SCTP is transport layer protocol with functions similar to TCP and some unique additions. Although it is not very popular in the Internet world, this protocol plays important role in telecommunication networks. It is used as a transport for various SIGTRAN protocols and it is the default transport protocol in EPC.

There is a Wikipedia article which provides a basic overview of SCTP's features. Another good document is SCTP: What is it, and how to use it? by Randal Stewart, Michael Tuxen and Peter Lei. In this article I want to provide SCTP overview from network developer point of view, which (in my opinion) means to dig into some specifications. What you will find here is a quick walkthrough the parts that I find most interesting, with references to the corresponding sections in RFC 4960, the SCTP specification.

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LDAP support in Asterisk 1.4

This is another post from my old blog. Again - the information here is old so it may not be useful for the recent versions of Asterisk. It is for Asterisk 1.4.

I had to use an LDAP server to retrieve SIP accounts for Asterisk. I had some difficulties to make it work, so I'll describe what I did here. Officially in Asterisk 1.4 there is no LDAP support, but there is a plugin in SVN, which works with the trunk version. You can get it from here. res_config_ldap.c should be added in res from Asterisk source code directory. Then compile this way:

make menuconfig
export LIBS
make install

Then edit res_ldap.conf. You can get a sample from here. In the section [sip] you should add this line, for clear text password (highly unrecommended!):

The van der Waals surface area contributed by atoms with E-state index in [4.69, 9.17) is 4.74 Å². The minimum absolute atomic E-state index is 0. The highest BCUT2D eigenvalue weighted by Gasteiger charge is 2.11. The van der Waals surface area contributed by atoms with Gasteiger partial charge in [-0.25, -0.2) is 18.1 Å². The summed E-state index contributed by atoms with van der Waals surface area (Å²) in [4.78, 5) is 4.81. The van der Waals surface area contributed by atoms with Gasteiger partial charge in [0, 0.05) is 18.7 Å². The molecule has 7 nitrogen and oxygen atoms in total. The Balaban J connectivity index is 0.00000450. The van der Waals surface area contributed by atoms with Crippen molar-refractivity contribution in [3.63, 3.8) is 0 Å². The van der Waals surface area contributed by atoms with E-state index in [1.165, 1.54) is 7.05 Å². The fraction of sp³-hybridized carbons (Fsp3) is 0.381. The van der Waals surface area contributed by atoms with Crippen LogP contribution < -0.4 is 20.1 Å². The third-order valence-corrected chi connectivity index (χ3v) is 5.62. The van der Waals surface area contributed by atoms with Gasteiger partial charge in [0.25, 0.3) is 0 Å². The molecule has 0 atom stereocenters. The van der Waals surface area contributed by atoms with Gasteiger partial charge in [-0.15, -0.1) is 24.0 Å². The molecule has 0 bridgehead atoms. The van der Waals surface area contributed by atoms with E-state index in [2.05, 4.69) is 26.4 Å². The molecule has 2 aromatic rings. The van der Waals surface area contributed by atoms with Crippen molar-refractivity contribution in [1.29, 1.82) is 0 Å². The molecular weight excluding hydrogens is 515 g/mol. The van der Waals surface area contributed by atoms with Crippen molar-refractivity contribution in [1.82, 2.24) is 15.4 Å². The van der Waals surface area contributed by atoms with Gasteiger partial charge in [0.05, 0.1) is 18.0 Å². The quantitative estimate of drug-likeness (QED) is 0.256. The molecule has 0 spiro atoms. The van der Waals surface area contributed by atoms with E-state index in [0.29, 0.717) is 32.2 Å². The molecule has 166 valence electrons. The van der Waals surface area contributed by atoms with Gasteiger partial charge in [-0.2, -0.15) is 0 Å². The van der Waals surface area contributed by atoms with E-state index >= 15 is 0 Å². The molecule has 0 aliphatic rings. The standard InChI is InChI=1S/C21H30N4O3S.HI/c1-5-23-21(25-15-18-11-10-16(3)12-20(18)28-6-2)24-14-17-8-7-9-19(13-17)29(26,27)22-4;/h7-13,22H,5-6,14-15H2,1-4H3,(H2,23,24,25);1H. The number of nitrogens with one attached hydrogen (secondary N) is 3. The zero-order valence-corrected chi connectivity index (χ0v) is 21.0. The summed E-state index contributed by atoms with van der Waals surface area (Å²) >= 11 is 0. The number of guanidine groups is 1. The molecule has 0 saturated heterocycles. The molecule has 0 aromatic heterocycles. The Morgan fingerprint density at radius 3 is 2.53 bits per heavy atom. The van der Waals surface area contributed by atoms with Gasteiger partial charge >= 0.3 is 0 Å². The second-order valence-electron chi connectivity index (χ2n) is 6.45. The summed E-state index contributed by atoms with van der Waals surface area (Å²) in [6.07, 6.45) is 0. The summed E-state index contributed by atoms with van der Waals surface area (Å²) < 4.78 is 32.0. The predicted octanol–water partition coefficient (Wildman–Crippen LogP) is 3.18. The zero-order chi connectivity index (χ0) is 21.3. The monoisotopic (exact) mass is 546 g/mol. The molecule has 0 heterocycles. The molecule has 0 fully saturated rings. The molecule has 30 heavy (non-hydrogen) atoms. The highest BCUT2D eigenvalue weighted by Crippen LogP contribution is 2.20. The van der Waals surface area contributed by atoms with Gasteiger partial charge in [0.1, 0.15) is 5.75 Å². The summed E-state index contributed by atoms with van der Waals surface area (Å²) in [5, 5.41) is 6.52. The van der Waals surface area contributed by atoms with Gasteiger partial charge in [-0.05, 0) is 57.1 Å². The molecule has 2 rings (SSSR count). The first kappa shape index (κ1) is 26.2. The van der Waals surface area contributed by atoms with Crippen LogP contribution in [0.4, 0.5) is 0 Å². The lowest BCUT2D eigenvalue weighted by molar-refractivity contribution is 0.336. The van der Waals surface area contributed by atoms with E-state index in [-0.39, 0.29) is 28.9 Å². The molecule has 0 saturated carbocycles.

secret = AstAccountSecret

In extconfig.conf this lines should be added:

sippeers => ldap,"ou=accounts,dc=example,dc=com",sip
sipusers => ldap,"ou=accounts,dc=example,dc=com",sip

And finally the LDAP server should include this schema. Restart Asterisk and everything should be fine.

func_odbc in Asterisk

Sooner or later, when you develop a dialplan for asterisk you'll need to work with database. There are many approaches for this. Below there is an old post from my previous blog, describing how to accomplish this with func_odbc(). This information is a bit outdated - it was tested on Asterisk 1.4, so it may not be usable for the current versions.

Of course in order to use func_odbc() you should have installed and configured ODBC itself. If you don't know how to do this check this great article from I'll only add that if the database connections are described in /etc/odbc.ini they will be accessible from all users of the system, which might be unacceptable. Alternative approach is to save the configuration in ~/.odbc.ini so they will be accessible only for the given user.

In Asterisk, the configuration file res_odbc.conf should be modified. For example:

enabled => yes
username => user
password => pass
pre-connect => yes

The database name is specified in square brackets, dsn is the dsn from odbc.ini. After that in func_odbc.conf you should configure the desired requests. For example:

read=SELECT name from test where extension='${ARG1}';
write=INSERT INTO test VALUES ('${ARG1}', '${VAL2}');

As with AstDB, each function can read or write from/to the database. Here is an example how to use the new functions in Asterisk dialplan:


The first line gets a value from the database, the second - saves one. alpha and ${EXTEN} are arguments (ARG). 200 is value (VAL). There are more examples at